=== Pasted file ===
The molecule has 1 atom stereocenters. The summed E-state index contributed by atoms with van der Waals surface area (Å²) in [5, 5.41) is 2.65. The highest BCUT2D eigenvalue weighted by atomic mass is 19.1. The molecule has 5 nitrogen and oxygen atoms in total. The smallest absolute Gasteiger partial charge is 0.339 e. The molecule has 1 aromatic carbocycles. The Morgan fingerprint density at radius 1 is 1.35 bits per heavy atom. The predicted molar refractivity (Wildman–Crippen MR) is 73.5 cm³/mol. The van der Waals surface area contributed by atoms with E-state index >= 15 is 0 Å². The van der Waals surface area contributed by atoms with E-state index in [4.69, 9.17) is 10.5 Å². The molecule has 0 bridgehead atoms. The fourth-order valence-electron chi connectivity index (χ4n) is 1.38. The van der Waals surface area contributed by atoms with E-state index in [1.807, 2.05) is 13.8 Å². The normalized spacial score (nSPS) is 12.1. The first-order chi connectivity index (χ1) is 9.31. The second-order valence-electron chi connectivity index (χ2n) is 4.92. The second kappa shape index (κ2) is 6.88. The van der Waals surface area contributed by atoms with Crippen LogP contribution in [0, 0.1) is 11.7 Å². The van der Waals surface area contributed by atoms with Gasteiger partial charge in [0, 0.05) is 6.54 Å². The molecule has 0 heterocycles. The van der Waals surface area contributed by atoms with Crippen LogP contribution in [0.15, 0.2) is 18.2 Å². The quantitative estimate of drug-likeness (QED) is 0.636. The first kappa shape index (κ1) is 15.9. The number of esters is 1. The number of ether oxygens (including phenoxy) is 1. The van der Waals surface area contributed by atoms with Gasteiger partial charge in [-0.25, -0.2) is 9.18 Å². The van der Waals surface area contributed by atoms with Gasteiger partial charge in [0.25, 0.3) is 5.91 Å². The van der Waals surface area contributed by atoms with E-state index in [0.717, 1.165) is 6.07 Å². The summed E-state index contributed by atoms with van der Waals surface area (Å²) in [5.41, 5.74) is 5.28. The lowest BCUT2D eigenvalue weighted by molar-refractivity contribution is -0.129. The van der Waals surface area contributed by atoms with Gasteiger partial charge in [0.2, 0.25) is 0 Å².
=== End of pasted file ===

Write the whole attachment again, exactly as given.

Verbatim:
The molecule has 1 atom stereocenters. The summed E-state index contributed by atoms with van der Waals surface area (Å²) in [5, 5.41) is 2.65. The highest BCUT2D eigenvalue weighted by atomic mass is 19.1. The molecule has 5 nitrogen and oxygen atoms in total. The smallest absolute Gasteiger partial charge is 0.339 e. The molecule has 1 aromatic carbocycles. The Morgan fingerprint density at radius 1 is 1.35 bits per heavy atom. The predicted molar refractivity (Wildman–Crippen MR) is 73.5 cm³/mol. The van der Waals surface area contributed by atoms with E-state index >= 15 is 0 Å². The van der Waals surface area contributed by atoms with E-state index in [4.69, 9.17) is 10.5 Å². The molecule has 0 bridgehead atoms. The fourth-order valence-electron chi connectivity index (χ4n) is 1.38. The van der Waals surface area contributed by atoms with E-state index in [1.807, 2.05) is 13.8 Å². The normalized spacial score (nSPS) is 12.1. The first-order chi connectivity index (χ1) is 9.31. The second-order valence-electron chi connectivity index (χ2n) is 4.92. The second kappa shape index (κ2) is 6.88. The van der Waals surface area contributed by atoms with Crippen LogP contribution in [0, 0.1) is 11.7 Å². The van der Waals surface area contributed by atoms with Gasteiger partial charge in [0, 0.05) is 6.54 Å². The molecule has 0 heterocycles. The van der Waals surface area contributed by atoms with Crippen LogP contribution in [0.15, 0.2) is 18.2 Å². The quantitative estimate of drug-likeness (QED) is 0.636. The first kappa shape index (κ1) is 15.9. The number of esters is 1. The number of ether oxygens (including phenoxy) is 1. The van der Waals surface area contributed by atoms with Gasteiger partial charge in [-0.25, -0.2) is 9.18 Å². The van der Waals surface area contributed by atoms with Gasteiger partial charge in [0.25, 0.3) is 5.91 Å². The van der Waals surface area contributed by atoms with E-state index in [0.717, 1.165) is 6.07 Å². The summed E-state index contributed by atoms with van der Waals surface area (Å²) in [5.41, 5.74) is 5.28. The lowest BCUT2D eigenvalue weighted by molar-refractivity contribution is -0.129. The van der Waals surface area contributed by atoms with Gasteiger partial charge in [0.2, 0.25) is 0 Å².